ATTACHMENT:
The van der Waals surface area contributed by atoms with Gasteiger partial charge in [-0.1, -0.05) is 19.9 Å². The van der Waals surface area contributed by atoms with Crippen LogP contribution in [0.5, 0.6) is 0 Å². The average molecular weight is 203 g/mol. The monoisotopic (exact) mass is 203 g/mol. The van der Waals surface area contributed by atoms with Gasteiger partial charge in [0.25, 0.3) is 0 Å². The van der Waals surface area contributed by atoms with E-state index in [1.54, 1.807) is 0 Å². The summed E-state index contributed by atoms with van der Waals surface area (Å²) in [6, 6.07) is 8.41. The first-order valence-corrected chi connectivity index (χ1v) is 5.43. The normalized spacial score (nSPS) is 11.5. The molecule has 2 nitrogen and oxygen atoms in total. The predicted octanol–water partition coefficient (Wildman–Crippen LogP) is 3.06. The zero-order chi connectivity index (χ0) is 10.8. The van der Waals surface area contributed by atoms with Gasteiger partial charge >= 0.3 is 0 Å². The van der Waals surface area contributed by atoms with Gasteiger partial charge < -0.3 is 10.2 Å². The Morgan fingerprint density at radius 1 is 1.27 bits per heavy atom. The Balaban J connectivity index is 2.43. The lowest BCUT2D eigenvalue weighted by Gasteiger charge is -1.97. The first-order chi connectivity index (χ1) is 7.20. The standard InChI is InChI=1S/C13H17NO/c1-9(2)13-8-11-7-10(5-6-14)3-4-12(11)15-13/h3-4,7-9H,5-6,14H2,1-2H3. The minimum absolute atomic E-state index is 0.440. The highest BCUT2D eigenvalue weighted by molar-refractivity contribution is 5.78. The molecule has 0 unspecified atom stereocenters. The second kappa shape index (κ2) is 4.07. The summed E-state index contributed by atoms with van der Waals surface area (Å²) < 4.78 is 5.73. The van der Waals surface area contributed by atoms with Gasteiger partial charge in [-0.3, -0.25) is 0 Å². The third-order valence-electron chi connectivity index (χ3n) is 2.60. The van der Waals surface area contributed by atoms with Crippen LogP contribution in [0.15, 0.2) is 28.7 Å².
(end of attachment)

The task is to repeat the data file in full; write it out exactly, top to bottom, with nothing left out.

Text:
The van der Waals surface area contributed by atoms with Gasteiger partial charge in [-0.1, -0.05) is 19.9 Å². The van der Waals surface area contributed by atoms with Crippen LogP contribution in [0.5, 0.6) is 0 Å². The average molecular weight is 203 g/mol. The monoisotopic (exact) mass is 203 g/mol. The van der Waals surface area contributed by atoms with Gasteiger partial charge in [0.25, 0.3) is 0 Å². The van der Waals surface area contributed by atoms with E-state index in [1.54, 1.807) is 0 Å². The summed E-state index contributed by atoms with van der Waals surface area (Å²) in [6, 6.07) is 8.41. The first-order valence-corrected chi connectivity index (χ1v) is 5.43. The normalized spacial score (nSPS) is 11.5. The molecule has 2 nitrogen and oxygen atoms in total. The predicted octanol–water partition coefficient (Wildman–Crippen LogP) is 3.06. The zero-order chi connectivity index (χ0) is 10.8. The van der Waals surface area contributed by atoms with Gasteiger partial charge >= 0.3 is 0 Å². The van der Waals surface area contributed by atoms with Gasteiger partial charge < -0.3 is 10.2 Å². The Morgan fingerprint density at radius 1 is 1.27 bits per heavy atom. The Balaban J connectivity index is 2.43. The lowest BCUT2D eigenvalue weighted by Gasteiger charge is -1.97. The first-order chi connectivity index (χ1) is 7.20. The standard InChI is InChI=1S/C13H17NO/c1-9(2)13-8-11-7-10(5-6-14)3-4-12(11)15-13/h3-4,7-9H,5-6,14H2,1-2H3. The minimum absolute atomic E-state index is 0.440. The highest BCUT2D eigenvalue weighted by molar-refractivity contribution is 5.78. The molecule has 0 unspecified atom stereocenters. The second kappa shape index (κ2) is 4.07. The summed E-state index contributed by atoms with van der Waals surface area (Å²) < 4.78 is 5.73. The van der Waals surface area contributed by atoms with Gasteiger partial charge in [-0.3, -0.25) is 0 Å². The third-order valence-electron chi connectivity index (χ3n) is 2.60. The van der Waals surface area contributed by atoms with Crippen LogP contribution in [0.15, 0.2) is 28.7 Å².